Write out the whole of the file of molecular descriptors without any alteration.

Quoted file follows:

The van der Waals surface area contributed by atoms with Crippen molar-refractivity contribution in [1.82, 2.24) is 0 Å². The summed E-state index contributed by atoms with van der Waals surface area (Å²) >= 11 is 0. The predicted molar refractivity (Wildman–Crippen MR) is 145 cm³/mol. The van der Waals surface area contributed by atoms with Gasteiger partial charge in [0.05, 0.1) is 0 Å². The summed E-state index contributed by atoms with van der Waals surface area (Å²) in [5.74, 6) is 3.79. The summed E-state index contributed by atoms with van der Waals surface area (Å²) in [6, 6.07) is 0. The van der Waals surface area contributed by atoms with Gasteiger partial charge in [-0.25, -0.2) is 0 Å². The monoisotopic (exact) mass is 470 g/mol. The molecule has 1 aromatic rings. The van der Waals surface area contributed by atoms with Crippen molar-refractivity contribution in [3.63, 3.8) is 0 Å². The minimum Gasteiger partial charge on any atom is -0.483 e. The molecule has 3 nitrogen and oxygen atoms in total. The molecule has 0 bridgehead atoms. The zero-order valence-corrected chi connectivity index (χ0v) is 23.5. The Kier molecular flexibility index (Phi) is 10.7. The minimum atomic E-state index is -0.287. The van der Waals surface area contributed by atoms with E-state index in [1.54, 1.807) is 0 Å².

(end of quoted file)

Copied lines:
The van der Waals surface area contributed by atoms with Crippen molar-refractivity contribution in [1.82, 2.24) is 0 Å². The summed E-state index contributed by atoms with van der Waals surface area (Å²) >= 11 is 0. The predicted molar refractivity (Wildman–Crippen MR) is 145 cm³/mol. The van der Waals surface area contributed by atoms with Gasteiger partial charge in [0.05, 0.1) is 0 Å². The summed E-state index contributed by atoms with van der Waals surface area (Å²) in [5.74, 6) is 3.79. The summed E-state index contributed by atoms with van der Waals surface area (Å²) in [6, 6.07) is 0. The van der Waals surface area contributed by atoms with Gasteiger partial charge in [-0.25, -0.2) is 0 Å². The monoisotopic (exact) mass is 470 g/mol. The molecule has 1 aromatic rings. The van der Waals surface area contributed by atoms with Crippen molar-refractivity contribution in [3.63, 3.8) is 0 Å². The minimum Gasteiger partial charge on any atom is -0.483 e. The molecule has 3 nitrogen and oxygen atoms in total. The molecule has 0 bridgehead atoms. The zero-order valence-corrected chi connectivity index (χ0v) is 23.5. The Kier molecular flexibility index (Phi) is 10.7. The minimum atomic E-state index is -0.287. The van der Waals surface area contributed by atoms with E-state index in [1.54, 1.807) is 0 Å².